Do we spoil our children? Is it healthy or harmful for children to be bored?

While teenagers and young adults may have been long thought to be more tech-savvy than their parents or older relatives, it is more and more common now for younger children to be relative experts with an iPad, the latest electronic gadgets, the TV remote, and even the internet.

Children are often completely saturated with digital distractions, with little time or interest in exploring the world outside the various screens that surround them. For many parents, letting their child play with an iPad, digital game or watch TV is a way to keep their children occupied and stave off their inevitable boredom, whilst staying out of trouble.

However, education expert Dr Teresa Belton has suggested that children should be allowed to get bored “so they can develop their innate ability to be creative”. The suggestion is that being made to be constantly occupied and constantly stimulated could hamper their natural creativity and imagination. Perhaps in ensuring our children are always allowed to switch on the TV, the computer or the phone whenever they’re bored, we are inhibiting them from exploring their own thinking processes and stimulating their imaginations. Dr Belton suggests that children “need to have stand-and-stare time…assimilating their experiences through play or just observing the world around them”.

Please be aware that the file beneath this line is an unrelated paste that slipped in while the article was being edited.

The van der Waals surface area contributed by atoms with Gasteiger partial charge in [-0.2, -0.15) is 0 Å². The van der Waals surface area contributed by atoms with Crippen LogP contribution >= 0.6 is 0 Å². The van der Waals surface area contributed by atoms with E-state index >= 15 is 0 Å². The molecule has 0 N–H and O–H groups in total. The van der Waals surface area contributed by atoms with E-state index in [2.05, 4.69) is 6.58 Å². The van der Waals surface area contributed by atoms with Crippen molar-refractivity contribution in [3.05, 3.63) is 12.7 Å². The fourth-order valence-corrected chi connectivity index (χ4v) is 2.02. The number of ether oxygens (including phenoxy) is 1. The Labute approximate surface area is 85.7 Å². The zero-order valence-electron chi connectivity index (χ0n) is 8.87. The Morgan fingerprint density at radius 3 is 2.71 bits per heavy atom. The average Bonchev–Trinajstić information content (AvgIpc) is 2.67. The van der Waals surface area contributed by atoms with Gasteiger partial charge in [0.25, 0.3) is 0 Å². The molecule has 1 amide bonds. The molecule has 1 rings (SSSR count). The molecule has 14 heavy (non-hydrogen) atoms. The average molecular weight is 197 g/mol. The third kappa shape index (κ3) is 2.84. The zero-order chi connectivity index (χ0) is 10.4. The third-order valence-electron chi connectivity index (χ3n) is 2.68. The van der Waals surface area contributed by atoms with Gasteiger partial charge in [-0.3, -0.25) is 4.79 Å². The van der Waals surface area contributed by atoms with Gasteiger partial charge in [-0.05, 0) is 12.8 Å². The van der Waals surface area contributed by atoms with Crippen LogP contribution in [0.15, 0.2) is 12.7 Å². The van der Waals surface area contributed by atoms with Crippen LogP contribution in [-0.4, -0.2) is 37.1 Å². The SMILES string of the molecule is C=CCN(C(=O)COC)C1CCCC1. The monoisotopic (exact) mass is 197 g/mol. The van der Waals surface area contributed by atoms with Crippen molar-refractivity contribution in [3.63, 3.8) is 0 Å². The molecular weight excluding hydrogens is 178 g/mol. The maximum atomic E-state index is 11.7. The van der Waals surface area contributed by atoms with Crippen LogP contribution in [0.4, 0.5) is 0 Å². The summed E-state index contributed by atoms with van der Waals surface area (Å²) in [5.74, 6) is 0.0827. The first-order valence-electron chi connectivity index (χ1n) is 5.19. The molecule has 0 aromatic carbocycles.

With author Meera Syal and artist Grayson Perry both attesting to how boredom aided their creativity as children, perhaps we need to encourage our children to think up things they can do for themselves when they’re bored, without turning to a passive screen experience.

Whether it’s coming up with a new game to play in the garden, or figuring out how to bake their favourite foods, or simply just sitting down with a paper and some pencils to write or draw. With a little supervision from parents, to ensure they are safe and not getting their school shirts, the family pet or the living room wallpaper covered in felt-tip marks, our children may benefit from having nothing else to do to but to use their imagination and creativity.